During and right after Second World War, the US architectural discourse was focused on experimentation in design and production. Over-whelmed by material shortages and wary of the capacity of the existing housing stock to absorb the return of soldiers and their anticipated new families, architects, planners and journalists sought new means through which design practice could engage an array of social, political and economic issues as the end of the war was anticipated.
A number of recent publications have addressed the dynamism of this wartime and immediate post-war discourse. Harry Francis Mallgrave set the stage in his survey Modern Architectural Theory, of 2005, where he wrote, regarding the period surrounding Second World War: ‘American architectural theory during these years has been little studied and appreciated, and indeed this period is often characterized as one of little innovation or serious architectural deliberation. The documents of the day, however, reveal a different story. The critical literature relating to the practice of architecture in the postwar years in fact far exceeds – in both quantity and sophistication – anything produced in any comparable period prior to the war.’1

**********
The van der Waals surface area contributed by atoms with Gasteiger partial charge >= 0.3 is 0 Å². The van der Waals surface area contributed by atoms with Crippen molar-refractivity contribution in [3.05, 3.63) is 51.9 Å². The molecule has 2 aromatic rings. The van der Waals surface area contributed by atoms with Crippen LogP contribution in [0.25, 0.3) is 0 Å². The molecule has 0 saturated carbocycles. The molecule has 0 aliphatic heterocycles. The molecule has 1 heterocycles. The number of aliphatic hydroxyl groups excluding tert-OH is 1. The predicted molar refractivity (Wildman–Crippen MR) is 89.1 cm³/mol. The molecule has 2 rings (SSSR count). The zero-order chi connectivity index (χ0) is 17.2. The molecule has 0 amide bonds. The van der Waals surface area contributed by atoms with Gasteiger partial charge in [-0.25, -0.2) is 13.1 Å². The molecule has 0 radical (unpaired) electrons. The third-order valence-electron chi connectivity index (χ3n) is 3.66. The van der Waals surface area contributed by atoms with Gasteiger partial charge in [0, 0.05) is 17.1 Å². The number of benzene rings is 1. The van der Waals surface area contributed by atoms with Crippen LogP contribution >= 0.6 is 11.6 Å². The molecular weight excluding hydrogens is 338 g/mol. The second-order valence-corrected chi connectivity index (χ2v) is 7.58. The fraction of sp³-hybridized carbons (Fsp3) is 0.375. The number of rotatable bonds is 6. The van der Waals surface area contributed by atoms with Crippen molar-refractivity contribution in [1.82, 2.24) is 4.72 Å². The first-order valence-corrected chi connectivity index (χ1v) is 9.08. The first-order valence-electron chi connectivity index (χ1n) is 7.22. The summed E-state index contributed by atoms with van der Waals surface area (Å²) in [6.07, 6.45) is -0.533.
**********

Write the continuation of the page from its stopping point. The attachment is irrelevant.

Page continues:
- Harry Francis Mallgrave, Modern Architectural Theory: A Historical Survey, 1673-1968 (New York: Cambridge University Press, 2005), 326-327.